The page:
PROVIDENCE — Gov. Gina Raimondo on Friday announced that high school football will not be played this fall.
The governor during her press briefing placed fall sports into three categories based on “level of risk/closeness of contact.”
Girls tennis and cross country are in the safest category and they are allowed. Soccer, field hockey and sideline cheer are designated in the “allowed with modifications” category. Those modifications are still being formulated by state health officials and the Rhode Island Interscholastic League, the governing body of school sports in the state.
Football, because of its level of contact, and girls volleyball and unified volleyball, because they are contested indoors, are in the highest-risk category and will not be allowed this fall.
The RIIL in a press release said it “will be adopting a four-season model and those three sports not approved to start in September will be moved to Season 3, which will be held between the winter and spring seasons at a start date to be determined.”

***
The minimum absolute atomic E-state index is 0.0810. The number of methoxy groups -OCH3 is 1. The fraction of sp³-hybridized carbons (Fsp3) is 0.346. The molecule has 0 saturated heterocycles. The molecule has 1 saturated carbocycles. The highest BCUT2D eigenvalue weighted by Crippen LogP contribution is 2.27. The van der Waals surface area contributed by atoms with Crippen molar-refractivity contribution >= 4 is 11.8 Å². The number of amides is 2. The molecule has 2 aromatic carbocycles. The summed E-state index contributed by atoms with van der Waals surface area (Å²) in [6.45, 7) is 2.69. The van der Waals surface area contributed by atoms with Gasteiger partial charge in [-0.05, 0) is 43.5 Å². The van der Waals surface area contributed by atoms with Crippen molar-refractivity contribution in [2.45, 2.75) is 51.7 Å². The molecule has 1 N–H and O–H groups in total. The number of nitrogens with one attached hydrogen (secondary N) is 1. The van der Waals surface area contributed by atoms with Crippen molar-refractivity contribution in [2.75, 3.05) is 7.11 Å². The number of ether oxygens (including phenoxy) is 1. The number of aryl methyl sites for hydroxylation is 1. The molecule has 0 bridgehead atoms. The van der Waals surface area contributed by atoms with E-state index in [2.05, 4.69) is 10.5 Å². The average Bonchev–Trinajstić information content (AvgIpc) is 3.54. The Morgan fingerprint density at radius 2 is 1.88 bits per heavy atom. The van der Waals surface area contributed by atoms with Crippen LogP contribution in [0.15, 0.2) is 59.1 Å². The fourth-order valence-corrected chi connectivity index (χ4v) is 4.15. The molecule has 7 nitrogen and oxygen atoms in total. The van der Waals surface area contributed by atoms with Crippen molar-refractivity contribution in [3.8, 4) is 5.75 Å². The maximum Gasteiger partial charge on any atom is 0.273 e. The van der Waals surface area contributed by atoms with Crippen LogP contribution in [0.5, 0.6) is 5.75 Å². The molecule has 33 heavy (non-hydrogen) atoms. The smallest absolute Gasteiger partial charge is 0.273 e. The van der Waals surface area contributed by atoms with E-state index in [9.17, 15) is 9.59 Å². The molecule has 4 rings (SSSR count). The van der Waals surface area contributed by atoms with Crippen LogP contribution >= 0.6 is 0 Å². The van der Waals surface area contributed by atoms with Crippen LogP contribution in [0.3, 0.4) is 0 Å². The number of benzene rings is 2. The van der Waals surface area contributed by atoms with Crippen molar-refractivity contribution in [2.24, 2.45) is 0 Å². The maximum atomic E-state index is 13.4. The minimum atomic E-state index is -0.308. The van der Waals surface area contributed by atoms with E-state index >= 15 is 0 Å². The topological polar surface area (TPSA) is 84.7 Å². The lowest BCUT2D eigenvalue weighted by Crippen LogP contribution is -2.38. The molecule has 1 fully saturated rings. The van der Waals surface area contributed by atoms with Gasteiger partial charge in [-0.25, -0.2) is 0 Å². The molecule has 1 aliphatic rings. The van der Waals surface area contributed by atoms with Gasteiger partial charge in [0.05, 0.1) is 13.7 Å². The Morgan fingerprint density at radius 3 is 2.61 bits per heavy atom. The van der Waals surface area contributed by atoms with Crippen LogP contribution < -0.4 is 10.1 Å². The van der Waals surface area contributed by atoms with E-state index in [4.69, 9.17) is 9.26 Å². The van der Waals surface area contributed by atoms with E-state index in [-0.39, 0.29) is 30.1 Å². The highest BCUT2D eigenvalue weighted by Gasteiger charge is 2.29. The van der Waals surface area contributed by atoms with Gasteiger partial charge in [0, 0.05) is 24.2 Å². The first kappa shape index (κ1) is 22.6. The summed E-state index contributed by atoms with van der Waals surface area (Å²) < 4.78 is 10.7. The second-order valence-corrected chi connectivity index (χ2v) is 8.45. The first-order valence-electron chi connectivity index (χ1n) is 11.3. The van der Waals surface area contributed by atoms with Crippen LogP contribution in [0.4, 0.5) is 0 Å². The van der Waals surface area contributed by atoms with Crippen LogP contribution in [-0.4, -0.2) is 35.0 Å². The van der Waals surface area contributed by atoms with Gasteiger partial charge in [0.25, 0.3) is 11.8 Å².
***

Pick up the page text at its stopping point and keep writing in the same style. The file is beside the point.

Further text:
Brad Kelly, an assistant football coach at Portsmouth High School who helped steer the Patriots to the Division I Super Bowl a year ago, reacted to the news on Twitter.
“I understand the decision and a part of me even agrees with it,” Kelly said. “That doesn’t change the fact that myself and others feel like Fall won’t be the same without football and that players and coaches would’ve taken every precaution necessary to make the season happen.”
Kelly said he was “frustrated and jealous” that other states are able to play football when “Rhode Island came together and has arguably handled COVID better than any other state.”
This will mark the second time in three seasons Tiverton and Rogers will not play on Thanksgiving Day. The game two years ago was canceled because of dangerously cold temperatures.
“That, I understand is a great disappointment to a lot of kids out there, but I don’t want you to lose hope,” Raimondo said of the potential to play football and volleyball later in the school year.
The fall season for the sports that can play will start Sept. 21 with conditioning and practice. Spectators are allowed at games, Raimondo said, but contests will be limited to two fans per athlete with a cap at 250. Individual school districts will be tasked with enforcing that mandate.
“The RIIL emphasizes that its return-to-school-based athletics plan remains fluid and flexible, and health metrics and data will continue to be closely monitored,” the league said in the press release. “As we continue to navigate life during this pandemic, we all must stay vigilant in protecting ourselves and others from the risks and spread of the virus.”